“Sie wird auch den Weg bis zur Spree zurücklegen.”

“It (the Red Army) will also travel the road to the Spree.”

The Spree is the last river before you reach the very centre of Berlin. Here it is, right next to the Reichstag building:


“Zwischen Wolga und Oder gab es Stalingrad und Kursk, Leninjgrad und Minsk, Kischinew und Warschau. Jenseits der Oder liegt Berlin.”

“Between the Volga and the Oder there was Stalingrad and Kursk, Leningrad and Minsk, Kishinev and Warsaw. Berlin is on the other side of the Oder.”


These cities all form the different routes for the invaders of the Soviet Union to travel. The next two sentences from the leaflet duly lists them, as the Red Army chases the Germans westwards, out towards the Vaterland :

Route 1 is Stalingrad-Kursk-Berlin,  and Route 2 is Leningrad-Minsk-Berlin and, presumably, Route 3 is Kishinev-Warsaw and then Berlin. KIshinev was in Moldova, just to the north of Rumania.

All three routes begin to converge when they reach Warsaw and Berlin. That explains the Red Army of 2.3 million men.

“Die Rote Armee hat die gewaltigen Schlacten um Stalingrad und Kursk, um Leningrad und Minsk, um Kishinew und Warschau gewonnen.”

“Sie wird auch die Schlact um Berlin gewinnen.”

“The Red Army has won the mighty battles around Stalingrad and Kursk, Leningrad and Minsk, Kishinev and Warsaw.”

“It will win the Battle of Berlin”

“Zwischen Wolga und Oder hatten die Deutschen Dutzende, uneinnehmbarer Wälle und Hunderte erstklassiger Festungen.”

“Jenseits der Oder, auf dem Wege nach Berlin, gibt es weder Wälle noch festungen mehr.”

“Between the Volga and the Oder, the Germans had dozens of “impregnable ramparts” and hundreds of first class forts.”

“Beyond the Oder, on the way to Berlin, there are no more ramparts or fortresses.”

And then a frightening threat, or more likely, promise:

“Die Rote Armee hat alle deutschen Festungen zwischen Wolga und Oder genommen und die Oder überquert.”

“Sie wird auch die letzte Festung jenseits der Oder – Berlin – nehmen.”

“The Red Army took all German fortresses between the Volga and the Oder and crossed the Oder.”

“It will also take the last fortress on the other side of the Oder – Berlin.”

That is the end of the first section of the leaflet. Next time, we’ll take a look at the second section. The picture shows Soviet infantry capturing some of the streets of Berlin.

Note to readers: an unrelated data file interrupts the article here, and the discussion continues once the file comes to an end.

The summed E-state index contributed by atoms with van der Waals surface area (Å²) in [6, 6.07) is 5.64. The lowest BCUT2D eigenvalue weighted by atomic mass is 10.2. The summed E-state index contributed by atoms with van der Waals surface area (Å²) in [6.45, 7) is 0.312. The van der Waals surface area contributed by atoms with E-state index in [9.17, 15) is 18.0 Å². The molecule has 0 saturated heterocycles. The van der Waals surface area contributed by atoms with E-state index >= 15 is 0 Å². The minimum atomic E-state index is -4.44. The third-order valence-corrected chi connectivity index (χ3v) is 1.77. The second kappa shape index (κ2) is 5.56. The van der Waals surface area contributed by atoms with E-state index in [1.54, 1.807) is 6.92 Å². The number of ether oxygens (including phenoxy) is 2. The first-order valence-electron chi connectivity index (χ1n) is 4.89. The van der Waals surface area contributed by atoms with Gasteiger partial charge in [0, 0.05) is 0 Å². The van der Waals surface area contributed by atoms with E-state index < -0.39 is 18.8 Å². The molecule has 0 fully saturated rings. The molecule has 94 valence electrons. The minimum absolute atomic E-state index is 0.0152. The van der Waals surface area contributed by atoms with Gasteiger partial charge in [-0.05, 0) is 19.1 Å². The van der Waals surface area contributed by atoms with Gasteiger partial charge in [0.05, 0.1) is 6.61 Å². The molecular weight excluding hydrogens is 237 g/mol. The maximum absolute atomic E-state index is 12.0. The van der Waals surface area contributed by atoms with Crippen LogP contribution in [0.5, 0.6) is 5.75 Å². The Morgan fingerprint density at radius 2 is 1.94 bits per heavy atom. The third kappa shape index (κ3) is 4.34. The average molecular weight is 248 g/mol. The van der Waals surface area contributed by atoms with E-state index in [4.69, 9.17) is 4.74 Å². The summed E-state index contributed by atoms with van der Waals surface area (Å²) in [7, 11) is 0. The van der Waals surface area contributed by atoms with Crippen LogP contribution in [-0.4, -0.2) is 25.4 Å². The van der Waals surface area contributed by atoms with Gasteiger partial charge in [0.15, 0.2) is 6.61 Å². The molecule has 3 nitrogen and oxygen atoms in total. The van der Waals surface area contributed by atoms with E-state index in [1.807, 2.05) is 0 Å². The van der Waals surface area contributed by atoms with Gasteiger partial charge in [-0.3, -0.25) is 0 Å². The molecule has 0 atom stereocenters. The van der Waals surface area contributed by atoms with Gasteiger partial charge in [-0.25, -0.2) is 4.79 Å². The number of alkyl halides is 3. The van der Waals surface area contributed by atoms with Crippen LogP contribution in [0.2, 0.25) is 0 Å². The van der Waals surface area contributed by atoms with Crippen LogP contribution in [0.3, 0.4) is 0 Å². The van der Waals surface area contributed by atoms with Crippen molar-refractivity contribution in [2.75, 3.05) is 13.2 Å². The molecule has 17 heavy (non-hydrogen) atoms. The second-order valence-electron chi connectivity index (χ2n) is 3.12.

And finally, I do apologise for the lack of  maps. I searched for a long time to find a simple map of the Eastern Front in 1945, but an overall, easy-to-understand example proved impossible to find.



Filed under Aviation, History, military, Russia

21 responses to ““Die Rote Armee” means “the Red Army” (1)

  1. “At this point, there were 766,750 German soldiers acting as Berlin’s defenders and a Soviet attacking force of a gigantic 2,300,000 men.” Topical today

  2. Primary sources. Always fun to look at and imagine. Thanks for sharing your collection, John.

    • Yes, there is nothing like a good primary source…. and I had always wondered what kind of things were written on these slips of paper that were dropped in their millions to the French and German populations.

  3. Another excellent and thought provoking post John. I have visited Warsaw and Berlin and I remember thinking, ‘thank god this cannot ever happen again’ and then it does.

  4. Thank you for the translation John, it makes a lot more sense in English than German to me. I am always wary about buying any Second World War item from eBay, it’s always difficult to know the authenticity of the items you’re buying. However, you’ve got some great items there and at what would seem, a pretty good price too!

  5. This is a great history lesson and I’m amazed what you can still find for sale.

    • Thank you!